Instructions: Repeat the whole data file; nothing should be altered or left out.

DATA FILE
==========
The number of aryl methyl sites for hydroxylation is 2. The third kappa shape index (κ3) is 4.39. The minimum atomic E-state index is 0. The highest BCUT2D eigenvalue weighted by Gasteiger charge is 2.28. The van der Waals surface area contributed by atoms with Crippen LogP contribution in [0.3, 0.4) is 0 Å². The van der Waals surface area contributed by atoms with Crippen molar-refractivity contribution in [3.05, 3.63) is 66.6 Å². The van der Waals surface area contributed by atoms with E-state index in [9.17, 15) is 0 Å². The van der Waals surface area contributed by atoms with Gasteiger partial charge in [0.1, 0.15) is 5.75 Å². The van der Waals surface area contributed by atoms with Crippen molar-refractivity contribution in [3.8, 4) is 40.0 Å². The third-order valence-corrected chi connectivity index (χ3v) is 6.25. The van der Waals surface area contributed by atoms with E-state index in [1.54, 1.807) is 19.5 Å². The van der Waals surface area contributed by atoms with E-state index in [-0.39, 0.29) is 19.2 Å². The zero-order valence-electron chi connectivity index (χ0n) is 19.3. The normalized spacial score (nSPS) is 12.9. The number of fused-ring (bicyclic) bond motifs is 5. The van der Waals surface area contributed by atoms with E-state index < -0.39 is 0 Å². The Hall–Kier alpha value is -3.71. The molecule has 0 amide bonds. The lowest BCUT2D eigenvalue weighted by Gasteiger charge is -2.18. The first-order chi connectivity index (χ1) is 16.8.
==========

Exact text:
The number of aryl methyl sites for hydroxylation is 2. The third kappa shape index (κ3) is 4.39. The minimum atomic E-state index is 0. The highest BCUT2D eigenvalue weighted by Gasteiger charge is 2.28. The van der Waals surface area contributed by atoms with Crippen LogP contribution in [0.3, 0.4) is 0 Å². The van der Waals surface area contributed by atoms with Crippen molar-refractivity contribution in [3.05, 3.63) is 66.6 Å². The van der Waals surface area contributed by atoms with E-state index in [9.17, 15) is 0 Å². The van der Waals surface area contributed by atoms with Gasteiger partial charge in [0.1, 0.15) is 5.75 Å². The van der Waals surface area contributed by atoms with Crippen molar-refractivity contribution in [3.8, 4) is 40.0 Å². The third-order valence-corrected chi connectivity index (χ3v) is 6.25. The van der Waals surface area contributed by atoms with E-state index in [1.54, 1.807) is 19.5 Å². The van der Waals surface area contributed by atoms with E-state index in [-0.39, 0.29) is 19.2 Å². The zero-order valence-electron chi connectivity index (χ0n) is 19.3. The normalized spacial score (nSPS) is 12.9. The number of fused-ring (bicyclic) bond motifs is 5. The van der Waals surface area contributed by atoms with E-state index < -0.39 is 0 Å². The Hall–Kier alpha value is -3.71. The molecule has 0 amide bonds. The lowest BCUT2D eigenvalue weighted by Gasteiger charge is -2.18. The first-order chi connectivity index (χ1) is 16.8.